from the home quarter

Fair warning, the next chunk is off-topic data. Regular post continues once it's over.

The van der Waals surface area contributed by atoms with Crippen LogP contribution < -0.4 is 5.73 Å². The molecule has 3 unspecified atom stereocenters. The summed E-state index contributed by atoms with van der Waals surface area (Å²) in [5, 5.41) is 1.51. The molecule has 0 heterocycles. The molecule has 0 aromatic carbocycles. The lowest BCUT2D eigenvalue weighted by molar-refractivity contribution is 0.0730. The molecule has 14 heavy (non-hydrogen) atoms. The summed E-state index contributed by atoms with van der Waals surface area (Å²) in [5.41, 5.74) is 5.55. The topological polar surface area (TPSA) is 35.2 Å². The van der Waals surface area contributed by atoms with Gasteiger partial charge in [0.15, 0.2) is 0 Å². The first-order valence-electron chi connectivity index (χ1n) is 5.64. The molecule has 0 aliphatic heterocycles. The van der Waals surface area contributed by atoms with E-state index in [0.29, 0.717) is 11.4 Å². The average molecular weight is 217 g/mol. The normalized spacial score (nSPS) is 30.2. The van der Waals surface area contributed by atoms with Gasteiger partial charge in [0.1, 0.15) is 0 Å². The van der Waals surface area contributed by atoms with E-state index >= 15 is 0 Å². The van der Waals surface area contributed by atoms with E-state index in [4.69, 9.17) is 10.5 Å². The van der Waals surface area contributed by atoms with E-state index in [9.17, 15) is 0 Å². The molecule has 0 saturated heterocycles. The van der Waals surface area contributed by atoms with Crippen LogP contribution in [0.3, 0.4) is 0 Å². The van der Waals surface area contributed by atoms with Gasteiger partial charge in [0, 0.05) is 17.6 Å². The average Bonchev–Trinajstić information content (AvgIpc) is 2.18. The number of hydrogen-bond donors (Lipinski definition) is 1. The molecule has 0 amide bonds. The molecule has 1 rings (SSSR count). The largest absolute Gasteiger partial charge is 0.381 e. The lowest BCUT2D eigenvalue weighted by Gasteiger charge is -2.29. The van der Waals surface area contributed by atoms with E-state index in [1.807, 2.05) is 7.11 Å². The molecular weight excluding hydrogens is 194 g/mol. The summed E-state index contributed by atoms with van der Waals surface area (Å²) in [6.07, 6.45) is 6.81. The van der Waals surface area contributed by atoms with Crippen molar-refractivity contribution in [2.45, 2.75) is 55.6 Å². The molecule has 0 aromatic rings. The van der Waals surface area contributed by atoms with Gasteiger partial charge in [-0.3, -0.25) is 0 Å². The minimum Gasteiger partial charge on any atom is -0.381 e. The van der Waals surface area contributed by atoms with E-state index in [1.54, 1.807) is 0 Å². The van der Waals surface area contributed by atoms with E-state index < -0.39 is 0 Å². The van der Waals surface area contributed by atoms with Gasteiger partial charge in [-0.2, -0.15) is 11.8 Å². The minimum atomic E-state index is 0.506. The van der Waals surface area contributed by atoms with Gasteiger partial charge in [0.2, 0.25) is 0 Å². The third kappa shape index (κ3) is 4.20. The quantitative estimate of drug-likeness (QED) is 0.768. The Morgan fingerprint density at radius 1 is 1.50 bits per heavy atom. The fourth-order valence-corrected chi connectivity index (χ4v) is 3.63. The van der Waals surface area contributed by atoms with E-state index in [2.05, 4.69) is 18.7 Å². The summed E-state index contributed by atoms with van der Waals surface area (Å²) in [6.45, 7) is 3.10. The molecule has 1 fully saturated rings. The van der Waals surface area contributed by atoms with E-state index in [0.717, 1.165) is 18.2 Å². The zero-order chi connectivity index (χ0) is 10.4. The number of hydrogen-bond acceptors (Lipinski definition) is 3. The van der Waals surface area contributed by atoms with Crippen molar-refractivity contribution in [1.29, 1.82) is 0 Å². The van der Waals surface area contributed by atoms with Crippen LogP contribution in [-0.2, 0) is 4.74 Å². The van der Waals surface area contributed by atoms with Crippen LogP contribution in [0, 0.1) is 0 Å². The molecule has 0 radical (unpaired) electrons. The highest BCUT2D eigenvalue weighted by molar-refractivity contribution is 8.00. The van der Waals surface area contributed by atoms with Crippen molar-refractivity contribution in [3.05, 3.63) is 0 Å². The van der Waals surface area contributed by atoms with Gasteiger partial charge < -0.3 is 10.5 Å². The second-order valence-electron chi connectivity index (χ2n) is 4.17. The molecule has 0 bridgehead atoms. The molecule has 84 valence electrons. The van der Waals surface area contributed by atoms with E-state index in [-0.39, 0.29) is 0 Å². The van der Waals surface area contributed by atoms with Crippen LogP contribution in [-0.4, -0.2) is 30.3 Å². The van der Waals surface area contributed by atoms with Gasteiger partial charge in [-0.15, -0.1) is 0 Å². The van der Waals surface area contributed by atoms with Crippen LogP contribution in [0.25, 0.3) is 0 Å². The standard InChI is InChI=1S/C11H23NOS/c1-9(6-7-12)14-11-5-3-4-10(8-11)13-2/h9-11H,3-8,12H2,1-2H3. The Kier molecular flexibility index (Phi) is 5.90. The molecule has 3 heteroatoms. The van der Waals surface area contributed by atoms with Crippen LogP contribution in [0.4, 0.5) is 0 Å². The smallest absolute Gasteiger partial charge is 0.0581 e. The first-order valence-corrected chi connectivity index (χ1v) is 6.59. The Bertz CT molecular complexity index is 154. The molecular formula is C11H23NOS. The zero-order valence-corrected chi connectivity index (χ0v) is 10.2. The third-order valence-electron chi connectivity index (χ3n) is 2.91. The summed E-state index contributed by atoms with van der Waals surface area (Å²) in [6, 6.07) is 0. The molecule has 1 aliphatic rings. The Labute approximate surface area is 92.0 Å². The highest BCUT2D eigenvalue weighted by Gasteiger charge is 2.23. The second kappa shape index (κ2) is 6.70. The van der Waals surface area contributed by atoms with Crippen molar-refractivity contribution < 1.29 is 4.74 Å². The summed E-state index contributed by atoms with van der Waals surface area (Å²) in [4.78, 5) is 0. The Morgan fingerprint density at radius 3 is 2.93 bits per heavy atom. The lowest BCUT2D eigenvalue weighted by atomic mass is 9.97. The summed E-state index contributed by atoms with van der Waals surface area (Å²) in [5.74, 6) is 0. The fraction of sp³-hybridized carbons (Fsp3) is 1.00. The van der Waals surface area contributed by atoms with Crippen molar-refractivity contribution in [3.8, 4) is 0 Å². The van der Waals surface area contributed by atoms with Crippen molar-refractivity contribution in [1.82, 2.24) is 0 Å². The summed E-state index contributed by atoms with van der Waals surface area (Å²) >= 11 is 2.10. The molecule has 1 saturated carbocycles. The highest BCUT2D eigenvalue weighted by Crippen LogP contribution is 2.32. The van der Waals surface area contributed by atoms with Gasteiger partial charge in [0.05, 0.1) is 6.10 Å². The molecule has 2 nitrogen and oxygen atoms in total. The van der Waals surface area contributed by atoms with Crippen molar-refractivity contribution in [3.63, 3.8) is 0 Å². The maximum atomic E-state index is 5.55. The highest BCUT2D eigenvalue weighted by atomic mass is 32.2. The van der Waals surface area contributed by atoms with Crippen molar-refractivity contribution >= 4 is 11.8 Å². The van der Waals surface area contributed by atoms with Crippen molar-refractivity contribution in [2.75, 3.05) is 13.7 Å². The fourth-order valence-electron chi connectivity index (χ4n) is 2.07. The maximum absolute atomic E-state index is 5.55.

I am from the home quarter. Where a house rests upon an expansive lawn. Where flower beds of petunias are hemmed in field stone. Where a rotary phone hangs at a wallpapered entry. My fingers pull against the hard plastic dial, spinning it in a familiar pattern – careful to first put the receiver to my ear and listen for a voice on the party line. Hoping that I may be granted permission to visit our neighbours, Paul and Jenny. He is a mountain of a man. Tall and broad shouldered. Jenny is small and exudes softness through her face. Her voice. They share likeness in their splendid white hair. She will draw birds for me at her kitchen table while I eat the puffed wheat cake she made after we hung up the phone and I rode my bicycle a mile southwards. The cake is still gooey and warm. The outside is chilled by the freezer where she placed the pan, a quick fix to cool it in time for my arrival. If I happen to see Paul, it will be briefly when he comes inside to say hello to this child. He smells of soil. He is gentle and generous with his smile. I hope that Jenny will take me to the coop to collect eggs, though I fear the birds.

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